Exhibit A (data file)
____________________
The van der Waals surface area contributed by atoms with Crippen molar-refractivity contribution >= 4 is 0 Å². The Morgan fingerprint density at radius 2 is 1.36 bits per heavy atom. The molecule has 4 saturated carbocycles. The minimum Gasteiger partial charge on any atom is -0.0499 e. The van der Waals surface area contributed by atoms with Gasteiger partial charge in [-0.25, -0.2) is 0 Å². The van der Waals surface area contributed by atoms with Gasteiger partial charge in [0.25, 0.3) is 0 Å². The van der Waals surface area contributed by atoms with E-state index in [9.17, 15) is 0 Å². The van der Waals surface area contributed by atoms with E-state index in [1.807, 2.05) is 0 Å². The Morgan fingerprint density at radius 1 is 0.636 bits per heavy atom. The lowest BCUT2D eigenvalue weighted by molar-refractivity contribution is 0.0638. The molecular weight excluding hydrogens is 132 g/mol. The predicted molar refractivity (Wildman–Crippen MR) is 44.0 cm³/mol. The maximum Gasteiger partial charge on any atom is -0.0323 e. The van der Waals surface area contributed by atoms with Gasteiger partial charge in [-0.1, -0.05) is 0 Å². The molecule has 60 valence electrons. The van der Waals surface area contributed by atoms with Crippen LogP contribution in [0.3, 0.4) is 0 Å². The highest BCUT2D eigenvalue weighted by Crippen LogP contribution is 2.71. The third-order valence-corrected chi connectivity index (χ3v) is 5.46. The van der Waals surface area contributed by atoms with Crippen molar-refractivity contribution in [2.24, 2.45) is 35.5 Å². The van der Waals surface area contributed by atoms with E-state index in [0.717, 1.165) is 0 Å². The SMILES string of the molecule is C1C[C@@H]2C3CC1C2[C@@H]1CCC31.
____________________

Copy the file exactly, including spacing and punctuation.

The van der Waals surface area contributed by atoms with Crippen molar-refractivity contribution >= 4 is 0 Å². The Morgan fingerprint density at radius 2 is 1.36 bits per heavy atom. The molecule has 4 saturated carbocycles. The minimum Gasteiger partial charge on any atom is -0.0499 e. The van der Waals surface area contributed by atoms with Gasteiger partial charge in [-0.25, -0.2) is 0 Å². The van der Waals surface area contributed by atoms with Gasteiger partial charge in [0.25, 0.3) is 0 Å². The van der Waals surface area contributed by atoms with E-state index in [9.17, 15) is 0 Å². The van der Waals surface area contributed by atoms with E-state index in [1.807, 2.05) is 0 Å². The Morgan fingerprint density at radius 1 is 0.636 bits per heavy atom. The lowest BCUT2D eigenvalue weighted by molar-refractivity contribution is 0.0638. The molecular weight excluding hydrogens is 132 g/mol. The predicted molar refractivity (Wildman–Crippen MR) is 44.0 cm³/mol. The maximum Gasteiger partial charge on any atom is -0.0323 e. The van der Waals surface area contributed by atoms with Gasteiger partial charge in [-0.1, -0.05) is 0 Å². The molecule has 60 valence electrons. The van der Waals surface area contributed by atoms with Crippen LogP contribution in [0.3, 0.4) is 0 Å². The highest BCUT2D eigenvalue weighted by Crippen LogP contribution is 2.71. The third-order valence-corrected chi connectivity index (χ3v) is 5.46. The van der Waals surface area contributed by atoms with Crippen molar-refractivity contribution in [2.24, 2.45) is 35.5 Å². The van der Waals surface area contributed by atoms with E-state index in [0.717, 1.165) is 0 Å². The SMILES string of the molecule is C1C[C@@H]2C3CC1C2[C@@H]1CCC31.